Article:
On a shelf sits a row of books; books waiting to be read, not left untouched gathering dust and feeling unloved. One particular book though has a mind of its own. So powerful is its longing to attract attention that it starts to swell,

and drip. The drips become a trickle, then a series of plops until it spills down into wonderfully sploshy puddles on J.J’s living room floor. And thus begins an amazing adventure populated by J.J., his sceptical parents,

sea creatures and a dastardly pirate crew. The battle, both verbal and physical, between the Blossoms and the pirates is wonderfully funny; and, when a kraken appears, woefully waterlogged and a tad uproarious.
Finally though, the whole crazy episode appears to have run its course: the creatures shrink and the water begins to recede.

As J.J.’s world becomes increasingly saturated with salty brine, Anil Tortop’s scenes offer all manner of highly colourful perspectives on Sillett’s surreal story.
What a wonderful way to engender an enthusiasm for books in young listeners, as well as to further the development of their imagination.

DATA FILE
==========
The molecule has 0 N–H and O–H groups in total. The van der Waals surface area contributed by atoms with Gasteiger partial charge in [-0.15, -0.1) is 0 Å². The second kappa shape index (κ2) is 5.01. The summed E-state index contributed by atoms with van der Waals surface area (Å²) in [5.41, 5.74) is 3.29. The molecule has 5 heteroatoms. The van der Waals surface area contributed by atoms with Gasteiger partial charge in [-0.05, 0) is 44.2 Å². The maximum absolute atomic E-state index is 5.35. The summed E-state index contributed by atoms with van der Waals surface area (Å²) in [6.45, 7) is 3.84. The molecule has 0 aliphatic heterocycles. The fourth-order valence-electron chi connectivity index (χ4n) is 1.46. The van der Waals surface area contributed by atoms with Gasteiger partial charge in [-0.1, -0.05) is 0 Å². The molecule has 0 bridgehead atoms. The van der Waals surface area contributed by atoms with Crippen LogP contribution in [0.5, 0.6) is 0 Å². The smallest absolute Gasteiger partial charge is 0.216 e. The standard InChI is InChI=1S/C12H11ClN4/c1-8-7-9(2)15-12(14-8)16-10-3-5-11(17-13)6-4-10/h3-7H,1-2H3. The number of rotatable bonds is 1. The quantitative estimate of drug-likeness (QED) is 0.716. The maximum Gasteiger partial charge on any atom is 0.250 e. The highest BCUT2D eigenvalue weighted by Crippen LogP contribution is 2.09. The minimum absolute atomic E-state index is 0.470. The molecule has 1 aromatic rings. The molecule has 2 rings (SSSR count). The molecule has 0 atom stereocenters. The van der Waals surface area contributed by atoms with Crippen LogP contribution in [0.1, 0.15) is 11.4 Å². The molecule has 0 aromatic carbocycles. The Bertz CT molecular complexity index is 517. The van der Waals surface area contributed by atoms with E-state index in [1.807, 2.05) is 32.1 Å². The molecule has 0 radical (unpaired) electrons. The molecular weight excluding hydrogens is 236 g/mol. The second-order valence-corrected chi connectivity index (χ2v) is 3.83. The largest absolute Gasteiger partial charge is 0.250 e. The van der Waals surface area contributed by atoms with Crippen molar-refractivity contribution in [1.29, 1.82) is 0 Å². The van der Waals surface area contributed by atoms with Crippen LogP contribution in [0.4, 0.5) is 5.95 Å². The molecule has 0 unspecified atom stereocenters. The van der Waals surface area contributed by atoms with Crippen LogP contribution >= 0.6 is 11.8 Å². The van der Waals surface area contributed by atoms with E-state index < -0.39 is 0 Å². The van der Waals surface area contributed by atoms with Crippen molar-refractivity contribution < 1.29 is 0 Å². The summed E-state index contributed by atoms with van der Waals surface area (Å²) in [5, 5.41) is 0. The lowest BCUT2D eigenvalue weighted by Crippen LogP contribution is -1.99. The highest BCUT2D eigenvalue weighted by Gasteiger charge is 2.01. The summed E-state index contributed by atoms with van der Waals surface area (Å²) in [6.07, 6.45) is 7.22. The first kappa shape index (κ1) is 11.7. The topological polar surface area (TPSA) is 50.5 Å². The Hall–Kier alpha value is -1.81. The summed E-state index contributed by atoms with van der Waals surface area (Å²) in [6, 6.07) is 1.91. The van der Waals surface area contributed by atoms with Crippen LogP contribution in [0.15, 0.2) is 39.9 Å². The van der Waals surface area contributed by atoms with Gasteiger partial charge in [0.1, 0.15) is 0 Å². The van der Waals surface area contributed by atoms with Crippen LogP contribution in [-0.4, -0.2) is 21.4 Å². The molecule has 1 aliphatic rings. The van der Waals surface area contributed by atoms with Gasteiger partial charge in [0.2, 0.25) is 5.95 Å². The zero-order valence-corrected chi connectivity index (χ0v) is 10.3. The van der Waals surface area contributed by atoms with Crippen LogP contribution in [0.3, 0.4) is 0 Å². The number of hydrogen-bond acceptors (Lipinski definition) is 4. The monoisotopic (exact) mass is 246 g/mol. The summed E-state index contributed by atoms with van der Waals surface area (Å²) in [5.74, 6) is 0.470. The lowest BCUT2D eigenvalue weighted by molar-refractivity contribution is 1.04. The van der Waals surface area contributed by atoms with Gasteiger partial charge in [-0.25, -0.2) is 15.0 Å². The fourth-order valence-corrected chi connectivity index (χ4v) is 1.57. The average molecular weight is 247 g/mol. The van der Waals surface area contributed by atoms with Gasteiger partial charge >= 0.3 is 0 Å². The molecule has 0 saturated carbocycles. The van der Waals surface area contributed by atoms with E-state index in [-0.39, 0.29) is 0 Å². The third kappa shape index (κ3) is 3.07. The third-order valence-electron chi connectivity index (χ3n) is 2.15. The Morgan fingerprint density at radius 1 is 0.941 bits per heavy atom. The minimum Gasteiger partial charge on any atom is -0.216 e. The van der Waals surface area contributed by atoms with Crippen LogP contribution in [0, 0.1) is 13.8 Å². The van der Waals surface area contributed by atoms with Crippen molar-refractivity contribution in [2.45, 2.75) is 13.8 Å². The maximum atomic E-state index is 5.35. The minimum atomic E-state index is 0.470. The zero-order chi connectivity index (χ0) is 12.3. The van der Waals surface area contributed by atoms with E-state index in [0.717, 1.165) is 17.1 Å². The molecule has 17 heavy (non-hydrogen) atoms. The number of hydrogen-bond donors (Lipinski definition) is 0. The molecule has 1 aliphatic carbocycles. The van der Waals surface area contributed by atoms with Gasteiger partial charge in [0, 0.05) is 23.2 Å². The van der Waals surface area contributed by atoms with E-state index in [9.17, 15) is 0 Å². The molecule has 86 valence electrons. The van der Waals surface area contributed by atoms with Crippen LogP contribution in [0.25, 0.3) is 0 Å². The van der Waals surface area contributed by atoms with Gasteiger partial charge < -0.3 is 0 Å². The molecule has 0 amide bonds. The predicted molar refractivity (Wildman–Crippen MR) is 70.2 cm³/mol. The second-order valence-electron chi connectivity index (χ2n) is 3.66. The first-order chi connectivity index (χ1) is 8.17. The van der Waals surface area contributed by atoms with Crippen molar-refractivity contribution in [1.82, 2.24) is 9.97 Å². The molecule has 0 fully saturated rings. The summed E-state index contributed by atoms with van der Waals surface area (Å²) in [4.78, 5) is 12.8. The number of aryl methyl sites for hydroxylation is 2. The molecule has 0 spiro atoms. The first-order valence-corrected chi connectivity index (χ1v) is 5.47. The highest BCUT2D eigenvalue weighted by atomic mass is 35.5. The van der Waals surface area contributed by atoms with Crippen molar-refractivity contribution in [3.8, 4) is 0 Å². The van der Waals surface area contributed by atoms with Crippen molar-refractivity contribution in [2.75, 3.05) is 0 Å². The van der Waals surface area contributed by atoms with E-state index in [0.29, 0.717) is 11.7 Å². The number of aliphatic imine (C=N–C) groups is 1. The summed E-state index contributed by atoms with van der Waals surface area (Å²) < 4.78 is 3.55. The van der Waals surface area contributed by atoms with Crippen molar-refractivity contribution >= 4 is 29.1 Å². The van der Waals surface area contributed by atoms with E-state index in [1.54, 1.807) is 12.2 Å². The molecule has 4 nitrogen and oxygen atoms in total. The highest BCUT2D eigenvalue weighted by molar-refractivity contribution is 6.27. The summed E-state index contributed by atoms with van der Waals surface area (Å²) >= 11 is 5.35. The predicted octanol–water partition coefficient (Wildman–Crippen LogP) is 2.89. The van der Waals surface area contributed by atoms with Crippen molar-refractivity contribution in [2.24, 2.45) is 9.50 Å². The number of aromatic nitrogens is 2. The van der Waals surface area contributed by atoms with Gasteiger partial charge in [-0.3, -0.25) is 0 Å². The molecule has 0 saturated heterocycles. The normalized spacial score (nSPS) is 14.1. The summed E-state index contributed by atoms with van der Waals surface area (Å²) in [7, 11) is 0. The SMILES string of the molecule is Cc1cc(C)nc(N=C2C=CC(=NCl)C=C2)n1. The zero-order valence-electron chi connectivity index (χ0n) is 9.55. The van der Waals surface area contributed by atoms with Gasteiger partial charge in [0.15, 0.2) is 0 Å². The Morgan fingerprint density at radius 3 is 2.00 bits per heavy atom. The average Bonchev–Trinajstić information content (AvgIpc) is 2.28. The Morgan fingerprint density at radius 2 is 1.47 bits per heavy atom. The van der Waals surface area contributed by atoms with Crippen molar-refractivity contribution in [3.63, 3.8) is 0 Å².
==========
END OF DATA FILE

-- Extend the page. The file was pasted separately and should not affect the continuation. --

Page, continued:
On the topic of pirates is:

The Pirate Craft Book
Laura Minter and Tia Williams
GMC Books
Subtitled ’15 things a pirate can’t do without’, this contains piratical projects aplenty for would-be sea dogs. There are clothes – the full gear including eye-patch and hat complete with monogram, buccaneer boots based on a pair of old wellies, a waistcoat, (best worn with stripy T-shirt) and a belt and cutlass to make.
All self-respecting pirates have a parrot on their shoulder, so there are step-by-step instructions to make a felt one, either stitching it together by hand or by machine. A chest in which to stash all the treasure is another requirement and the one herein is made using an old shoe-box; and to find the treasure, a map is most likely needed; so here we have instructions to make one from felt.
Once you’ve got all these things, a pirate party might be fun so there’s a page of ideas for that, and another giving a recipe for a yummy chocolate treasure chest cake. Basic templates for many of the items are provided on the final three pages. None of the projects is particularly difficult, though many would require supervision. Avast me’arties: what are you waiting for?

I’ve signed the charter